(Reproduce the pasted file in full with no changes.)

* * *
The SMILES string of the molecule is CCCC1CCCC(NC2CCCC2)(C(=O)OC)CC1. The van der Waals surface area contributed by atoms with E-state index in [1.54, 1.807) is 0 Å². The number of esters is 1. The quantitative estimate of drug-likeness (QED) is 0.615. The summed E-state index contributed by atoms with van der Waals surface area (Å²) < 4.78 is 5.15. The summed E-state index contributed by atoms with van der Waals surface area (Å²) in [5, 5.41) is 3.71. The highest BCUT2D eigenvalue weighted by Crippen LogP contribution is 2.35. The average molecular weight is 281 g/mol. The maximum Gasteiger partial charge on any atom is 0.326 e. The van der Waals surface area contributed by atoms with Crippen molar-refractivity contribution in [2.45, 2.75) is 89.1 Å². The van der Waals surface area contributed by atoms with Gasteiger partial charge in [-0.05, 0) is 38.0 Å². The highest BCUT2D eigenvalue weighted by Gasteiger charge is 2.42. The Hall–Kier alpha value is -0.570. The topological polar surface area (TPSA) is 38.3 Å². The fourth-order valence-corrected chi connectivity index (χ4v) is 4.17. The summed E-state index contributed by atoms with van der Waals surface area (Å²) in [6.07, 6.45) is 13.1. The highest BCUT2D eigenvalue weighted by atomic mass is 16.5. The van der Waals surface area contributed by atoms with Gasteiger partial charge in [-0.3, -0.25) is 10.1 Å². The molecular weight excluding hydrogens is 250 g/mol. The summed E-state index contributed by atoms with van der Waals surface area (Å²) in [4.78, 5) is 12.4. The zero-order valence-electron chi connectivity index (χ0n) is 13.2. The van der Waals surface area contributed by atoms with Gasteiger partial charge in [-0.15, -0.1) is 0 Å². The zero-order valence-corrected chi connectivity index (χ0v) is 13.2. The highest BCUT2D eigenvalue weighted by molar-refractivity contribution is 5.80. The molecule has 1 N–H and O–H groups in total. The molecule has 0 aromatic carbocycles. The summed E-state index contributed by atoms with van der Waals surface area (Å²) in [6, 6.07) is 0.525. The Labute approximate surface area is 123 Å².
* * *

The SMILES string of the molecule is CCCC1CCCC(NC2CCCC2)(C(=O)OC)CC1. The van der Waals surface area contributed by atoms with E-state index in [1.54, 1.807) is 0 Å². The number of esters is 1. The quantitative estimate of drug-likeness (QED) is 0.615. The summed E-state index contributed by atoms with van der Waals surface area (Å²) < 4.78 is 5.15. The summed E-state index contributed by atoms with van der Waals surface area (Å²) in [5, 5.41) is 3.71. The highest BCUT2D eigenvalue weighted by Crippen LogP contribution is 2.35. The average molecular weight is 281 g/mol. The maximum Gasteiger partial charge on any atom is 0.326 e. The van der Waals surface area contributed by atoms with Crippen molar-refractivity contribution in [2.45, 2.75) is 89.1 Å². The van der Waals surface area contributed by atoms with Gasteiger partial charge in [-0.05, 0) is 38.0 Å². The highest BCUT2D eigenvalue weighted by Gasteiger charge is 2.42. The Hall–Kier alpha value is -0.570. The topological polar surface area (TPSA) is 38.3 Å². The fourth-order valence-corrected chi connectivity index (χ4v) is 4.17. The summed E-state index contributed by atoms with van der Waals surface area (Å²) in [6.07, 6.45) is 13.1. The highest BCUT2D eigenvalue weighted by atomic mass is 16.5. The van der Waals surface area contributed by atoms with Gasteiger partial charge in [-0.3, -0.25) is 10.1 Å². The molecular weight excluding hydrogens is 250 g/mol. The summed E-state index contributed by atoms with van der Waals surface area (Å²) in [4.78, 5) is 12.4. The zero-order valence-electron chi connectivity index (χ0n) is 13.2. The van der Waals surface area contributed by atoms with Gasteiger partial charge in [-0.15, -0.1) is 0 Å². The zero-order valence-corrected chi connectivity index (χ0v) is 13.2. The highest BCUT2D eigenvalue weighted by molar-refractivity contribution is 5.80. The molecule has 1 N–H and O–H groups in total. The molecule has 0 aromatic carbocycles. The summed E-state index contributed by atoms with van der Waals surface area (Å²) in [6, 6.07) is 0.525. The Labute approximate surface area is 123 Å².